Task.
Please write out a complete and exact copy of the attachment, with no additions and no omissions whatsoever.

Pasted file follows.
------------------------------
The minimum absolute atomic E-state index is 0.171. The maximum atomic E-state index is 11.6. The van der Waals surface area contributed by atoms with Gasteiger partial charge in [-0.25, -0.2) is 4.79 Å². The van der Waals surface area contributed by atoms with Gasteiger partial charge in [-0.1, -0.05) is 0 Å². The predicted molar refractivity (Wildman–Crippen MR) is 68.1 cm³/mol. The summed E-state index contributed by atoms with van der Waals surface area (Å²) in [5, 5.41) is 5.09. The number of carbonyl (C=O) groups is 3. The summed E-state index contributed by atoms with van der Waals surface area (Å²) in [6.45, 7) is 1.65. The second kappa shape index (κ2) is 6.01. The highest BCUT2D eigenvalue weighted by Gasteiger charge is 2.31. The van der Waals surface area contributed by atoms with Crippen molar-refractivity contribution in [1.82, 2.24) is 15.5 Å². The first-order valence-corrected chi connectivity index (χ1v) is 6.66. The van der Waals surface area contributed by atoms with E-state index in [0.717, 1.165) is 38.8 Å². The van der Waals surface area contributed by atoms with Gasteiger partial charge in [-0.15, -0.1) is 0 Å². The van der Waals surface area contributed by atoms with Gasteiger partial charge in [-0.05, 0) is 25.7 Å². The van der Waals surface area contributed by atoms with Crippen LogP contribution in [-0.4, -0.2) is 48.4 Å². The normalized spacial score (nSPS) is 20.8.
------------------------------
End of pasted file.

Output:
The minimum absolute atomic E-state index is 0.171. The maximum atomic E-state index is 11.6. The van der Waals surface area contributed by atoms with Gasteiger partial charge in [-0.25, -0.2) is 4.79 Å². The van der Waals surface area contributed by atoms with Gasteiger partial charge in [-0.1, -0.05) is 0 Å². The predicted molar refractivity (Wildman–Crippen MR) is 68.1 cm³/mol. The summed E-state index contributed by atoms with van der Waals surface area (Å²) in [5, 5.41) is 5.09. The number of carbonyl (C=O) groups is 3. The summed E-state index contributed by atoms with van der Waals surface area (Å²) in [6.45, 7) is 1.65. The second kappa shape index (κ2) is 6.01. The highest BCUT2D eigenvalue weighted by Gasteiger charge is 2.31. The van der Waals surface area contributed by atoms with Crippen molar-refractivity contribution in [1.82, 2.24) is 15.5 Å². The first-order valence-corrected chi connectivity index (χ1v) is 6.66. The van der Waals surface area contributed by atoms with E-state index in [0.717, 1.165) is 38.8 Å². The van der Waals surface area contributed by atoms with Gasteiger partial charge in [-0.15, -0.1) is 0 Å². The van der Waals surface area contributed by atoms with Gasteiger partial charge in [-0.05, 0) is 25.7 Å². The van der Waals surface area contributed by atoms with Crippen LogP contribution in [-0.4, -0.2) is 48.4 Å². The normalized spacial score (nSPS) is 20.8.